It was billed as the military blockbuster of the summer, a game-changer in what would be Ukraine‘s decisive campaign to drive back the Russian invaders.
Instead, Kyiv’s widely anticipated counteroffensive so far has been, at best, a slog with little discernible progress.
The Biden administration, they say, should recognize that and push Ukraine toward the negotiating table rather than watch as more money and manpower are expended on a military campaign that cannot achieve its prime objectives.
But other analysts argue that the Ukrainian counteroffensive, which finally began in late spring, has mostly been a victim of its own expectations. Russia‘s military failures early in the war, and the recent mutiny spearheaded by Wagner Group mercenary chief Yevgeny Prigozhin, fueled the belief that the Russian army was on the verge of collapse and would quickly split apart as soon as Kyiv’s offensive began in earnest.
The reality has proved much different.
Despite Russia‘s internal political drama, its poor command-and-control structure and low morale in the ranks, Moscow did succeed in building an elaborate series of minefields and other defenses to blunt Ukraine‘s advance in the eastern part of the country.
Defense is typically easier to manage in war than offense, and for all its successes last year, Ukraine went into the fight with some distinct handicaps.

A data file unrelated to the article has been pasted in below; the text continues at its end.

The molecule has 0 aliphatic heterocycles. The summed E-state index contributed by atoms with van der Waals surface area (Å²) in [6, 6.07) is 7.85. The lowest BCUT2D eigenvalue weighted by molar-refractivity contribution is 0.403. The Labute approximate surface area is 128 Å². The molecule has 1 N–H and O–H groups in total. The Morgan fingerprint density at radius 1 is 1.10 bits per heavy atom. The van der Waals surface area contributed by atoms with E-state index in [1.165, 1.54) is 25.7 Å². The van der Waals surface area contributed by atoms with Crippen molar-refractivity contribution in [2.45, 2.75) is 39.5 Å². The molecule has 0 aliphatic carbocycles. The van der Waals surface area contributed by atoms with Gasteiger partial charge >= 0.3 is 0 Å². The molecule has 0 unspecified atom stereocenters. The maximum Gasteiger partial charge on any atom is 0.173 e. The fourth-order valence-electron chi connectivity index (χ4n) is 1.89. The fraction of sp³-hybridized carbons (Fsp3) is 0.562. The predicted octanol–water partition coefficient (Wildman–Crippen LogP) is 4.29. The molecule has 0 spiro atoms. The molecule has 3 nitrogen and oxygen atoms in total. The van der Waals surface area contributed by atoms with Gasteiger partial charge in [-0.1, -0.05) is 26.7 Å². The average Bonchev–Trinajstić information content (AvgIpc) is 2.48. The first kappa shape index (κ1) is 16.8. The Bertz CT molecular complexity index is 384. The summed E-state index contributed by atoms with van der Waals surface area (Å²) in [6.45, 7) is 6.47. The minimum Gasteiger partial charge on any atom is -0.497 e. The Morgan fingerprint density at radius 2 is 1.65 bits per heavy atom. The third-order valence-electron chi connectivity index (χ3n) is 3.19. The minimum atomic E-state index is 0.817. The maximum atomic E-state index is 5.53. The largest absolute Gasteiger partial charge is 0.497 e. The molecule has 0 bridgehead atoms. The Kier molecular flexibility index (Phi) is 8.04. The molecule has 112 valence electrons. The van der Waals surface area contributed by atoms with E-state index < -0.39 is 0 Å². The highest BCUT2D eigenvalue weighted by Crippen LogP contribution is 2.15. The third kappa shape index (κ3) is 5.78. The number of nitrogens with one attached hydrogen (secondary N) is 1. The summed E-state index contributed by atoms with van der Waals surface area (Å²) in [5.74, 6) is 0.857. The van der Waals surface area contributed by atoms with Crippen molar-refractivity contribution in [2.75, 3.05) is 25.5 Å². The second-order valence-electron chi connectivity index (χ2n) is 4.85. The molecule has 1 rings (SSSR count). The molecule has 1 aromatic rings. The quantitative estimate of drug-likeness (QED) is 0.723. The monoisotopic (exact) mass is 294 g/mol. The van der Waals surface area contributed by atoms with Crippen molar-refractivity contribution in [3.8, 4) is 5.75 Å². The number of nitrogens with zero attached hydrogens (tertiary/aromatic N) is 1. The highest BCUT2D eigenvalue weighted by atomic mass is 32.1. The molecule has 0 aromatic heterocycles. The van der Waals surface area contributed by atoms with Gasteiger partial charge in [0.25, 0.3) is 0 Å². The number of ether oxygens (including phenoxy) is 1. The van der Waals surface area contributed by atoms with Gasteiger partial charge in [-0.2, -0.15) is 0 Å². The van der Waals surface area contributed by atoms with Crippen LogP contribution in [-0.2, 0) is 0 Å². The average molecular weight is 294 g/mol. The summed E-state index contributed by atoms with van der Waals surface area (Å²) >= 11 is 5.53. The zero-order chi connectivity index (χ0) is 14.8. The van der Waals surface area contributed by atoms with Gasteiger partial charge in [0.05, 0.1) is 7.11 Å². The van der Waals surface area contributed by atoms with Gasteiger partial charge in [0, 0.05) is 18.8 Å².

The hope was that an energized and better-trained Ukrainian attacking force could cut Russian occupying forces in southern and eastern Ukraine in two, but the vanguard of the Ukrainian attack force remains dozens of miles from its objective.
Any disappointment with Ukraine‘s progress so far stems from a fundamental misunderstanding of the situation on the ground, said Jim Townsend, former deputy assistant secretary of defense for European and NATO policy during the Obama administration.
“They have no air cover. The minefields are really treacherous. They don’t have all the equipment we have. People cannot expect a U.S.-style offensive, like Desert Storm, cutting right through Saddam’s defenses,” he said in an interview. “They’re not equipped for that and we haven’t equipped them for it. We can’t sit back and chide them for that.
“A lot of other allies would be just as stuck as they are dealing with the minefields,” Mr. Townsend said. “I’m hoping they’re close to finding an area where they can break through. If they can find an area to break through, then a lot of the tanks and things that we’ve been giving them will come into play. But they have to find that place.”
Russian President Vladimir Putin, who was largely silent as Ukraine‘s forces racked up victories in the early part of the war, has sounded increasingly confident in recent days that Kyiv’s latest attacks are falling short.